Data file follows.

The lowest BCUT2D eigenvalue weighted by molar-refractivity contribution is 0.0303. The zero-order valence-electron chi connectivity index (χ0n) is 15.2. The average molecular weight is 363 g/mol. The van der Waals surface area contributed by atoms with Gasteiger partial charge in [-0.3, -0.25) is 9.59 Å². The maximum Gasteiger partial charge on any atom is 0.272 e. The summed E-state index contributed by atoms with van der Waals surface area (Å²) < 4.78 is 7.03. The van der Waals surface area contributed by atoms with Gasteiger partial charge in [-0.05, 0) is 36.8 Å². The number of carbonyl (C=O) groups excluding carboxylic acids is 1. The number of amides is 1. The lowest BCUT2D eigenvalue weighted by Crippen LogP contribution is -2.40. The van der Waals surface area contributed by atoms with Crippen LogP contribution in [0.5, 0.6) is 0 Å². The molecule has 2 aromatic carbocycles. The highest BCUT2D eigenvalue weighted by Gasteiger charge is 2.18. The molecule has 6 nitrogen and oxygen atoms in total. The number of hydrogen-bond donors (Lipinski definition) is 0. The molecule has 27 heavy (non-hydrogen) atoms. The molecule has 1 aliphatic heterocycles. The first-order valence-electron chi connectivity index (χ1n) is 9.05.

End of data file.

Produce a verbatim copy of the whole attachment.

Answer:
The lowest BCUT2D eigenvalue weighted by molar-refractivity contribution is 0.0303. The zero-order valence-electron chi connectivity index (χ0n) is 15.2. The average molecular weight is 363 g/mol. The van der Waals surface area contributed by atoms with Gasteiger partial charge in [-0.3, -0.25) is 9.59 Å². The maximum Gasteiger partial charge on any atom is 0.272 e. The summed E-state index contributed by atoms with van der Waals surface area (Å²) < 4.78 is 7.03. The van der Waals surface area contributed by atoms with Gasteiger partial charge in [-0.05, 0) is 36.8 Å². The number of carbonyl (C=O) groups excluding carboxylic acids is 1. The number of amides is 1. The lowest BCUT2D eigenvalue weighted by Crippen LogP contribution is -2.40. The van der Waals surface area contributed by atoms with Crippen LogP contribution in [0.5, 0.6) is 0 Å². The molecule has 2 aromatic carbocycles. The highest BCUT2D eigenvalue weighted by Gasteiger charge is 2.18. The molecule has 6 nitrogen and oxygen atoms in total. The number of hydrogen-bond donors (Lipinski definition) is 0. The molecule has 27 heavy (non-hydrogen) atoms. The molecule has 1 aliphatic heterocycles. The first-order valence-electron chi connectivity index (χ1n) is 9.05.